Great Seneca Creek Elementary School in Maryland is the first LEED-certified school in the state.© Eric Taylor
School indoor air quality, material sustainability and energy efficiency are all factors considered by the U.S. Green Building Council"s (USGBC’s) LEED for Schools program, in its quest to advocate the design and construction of more "green" K-12 schools. According to the USGBC, 20% of Americans study or work daily in schools across the nation, but most are energy inefficient and filled with dangerous toxins. The LEED for Schools Rating System, The Green Flag Schools Program and the Alliance to Save Energy"s Green Schools Program all share a common goal: to create healthy, ecologically friendly learning environments for students and teachers. And each of these organizations encourages students, faculty and parents to take action to get there.
Small changes that have significant impacts include switching to environmentally friendly cleaning products, or implementing a school-wide recycling program. Some schools have taken the green revolution to the next level with green rooftops, solar panels and water efficiency systems. Green building projects are often considered pricey, but a green school can save $100,000 a year in operational costs.
Not only are green schools more energy efficient and sustainable, but the building itself provides students with a unique opportunity for experiential learning. Students at green schools learn through a hands-on experience the benefits of a sustainable lifestyle. And these schools are not only improving the health of our planet, but the health of students and faculty, also.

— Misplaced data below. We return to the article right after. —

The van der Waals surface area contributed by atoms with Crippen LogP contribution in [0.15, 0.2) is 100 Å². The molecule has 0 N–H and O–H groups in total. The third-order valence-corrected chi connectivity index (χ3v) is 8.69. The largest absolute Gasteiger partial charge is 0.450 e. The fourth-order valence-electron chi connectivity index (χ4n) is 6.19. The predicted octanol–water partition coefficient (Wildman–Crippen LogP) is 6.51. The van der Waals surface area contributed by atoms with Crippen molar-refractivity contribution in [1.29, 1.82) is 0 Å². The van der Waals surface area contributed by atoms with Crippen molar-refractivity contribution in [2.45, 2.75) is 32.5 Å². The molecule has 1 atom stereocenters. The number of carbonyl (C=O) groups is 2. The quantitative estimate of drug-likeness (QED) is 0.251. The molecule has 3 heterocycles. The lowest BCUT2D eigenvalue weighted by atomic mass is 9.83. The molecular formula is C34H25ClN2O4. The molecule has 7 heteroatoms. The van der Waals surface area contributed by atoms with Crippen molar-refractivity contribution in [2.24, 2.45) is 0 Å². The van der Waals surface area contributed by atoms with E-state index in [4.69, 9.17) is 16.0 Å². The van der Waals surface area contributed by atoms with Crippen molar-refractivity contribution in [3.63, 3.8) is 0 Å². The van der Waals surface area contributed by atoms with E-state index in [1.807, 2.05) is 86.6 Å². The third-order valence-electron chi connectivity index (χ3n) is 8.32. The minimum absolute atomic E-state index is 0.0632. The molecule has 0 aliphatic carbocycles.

At the sustainably built Great Seneca Creek Elementary School in Germantown, Maryland, student attendance is higher than ever before, due to fewer student illnesses. Toxins from paints, cleaning products and particle dust in many schools contribute to asthma and respiratory problems, but at schools like Great Seneca Creek, this is no longer a problem. And, with higher attendance and bright, naturally lit classrooms comes better academic performance. At Great Seneca Creek Elementary, 91% of fourth graders met or exceeded state standards in math. Today"s students are tomorrow"s world leaders. Educating children to think sustainably and responsibly will make the world a better, greener place to live.
KRISTEN O"NEILL is an editorial intern at E.
Contacts: Alliance to Save Energy; The Green Flag Program; USGBC"s Build Green Schools